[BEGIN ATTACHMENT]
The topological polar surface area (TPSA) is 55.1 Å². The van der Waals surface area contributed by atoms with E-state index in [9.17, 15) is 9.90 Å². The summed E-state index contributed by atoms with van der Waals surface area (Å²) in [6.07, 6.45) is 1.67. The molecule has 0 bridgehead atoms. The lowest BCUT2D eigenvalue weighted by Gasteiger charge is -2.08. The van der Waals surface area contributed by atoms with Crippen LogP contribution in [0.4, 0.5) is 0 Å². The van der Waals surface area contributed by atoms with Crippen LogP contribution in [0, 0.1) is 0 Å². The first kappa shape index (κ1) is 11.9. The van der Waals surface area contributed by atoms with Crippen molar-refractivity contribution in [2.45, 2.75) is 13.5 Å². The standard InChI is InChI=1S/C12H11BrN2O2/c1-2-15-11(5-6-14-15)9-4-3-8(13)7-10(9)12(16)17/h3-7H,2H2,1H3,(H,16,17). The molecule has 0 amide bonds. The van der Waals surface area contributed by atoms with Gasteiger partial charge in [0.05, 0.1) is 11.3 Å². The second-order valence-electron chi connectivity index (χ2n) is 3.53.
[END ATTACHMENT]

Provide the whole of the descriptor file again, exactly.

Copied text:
The topological polar surface area (TPSA) is 55.1 Å². The van der Waals surface area contributed by atoms with E-state index in [9.17, 15) is 9.90 Å². The summed E-state index contributed by atoms with van der Waals surface area (Å²) in [6.07, 6.45) is 1.67. The molecule has 0 bridgehead atoms. The lowest BCUT2D eigenvalue weighted by Gasteiger charge is -2.08. The van der Waals surface area contributed by atoms with Crippen LogP contribution in [0.4, 0.5) is 0 Å². The van der Waals surface area contributed by atoms with Crippen LogP contribution in [0, 0.1) is 0 Å². The first kappa shape index (κ1) is 11.9. The van der Waals surface area contributed by atoms with Crippen molar-refractivity contribution in [2.45, 2.75) is 13.5 Å². The standard InChI is InChI=1S/C12H11BrN2O2/c1-2-15-11(5-6-14-15)9-4-3-8(13)7-10(9)12(16)17/h3-7H,2H2,1H3,(H,16,17). The molecule has 0 amide bonds. The van der Waals surface area contributed by atoms with Gasteiger partial charge in [0.05, 0.1) is 11.3 Å². The second-order valence-electron chi connectivity index (χ2n) is 3.53.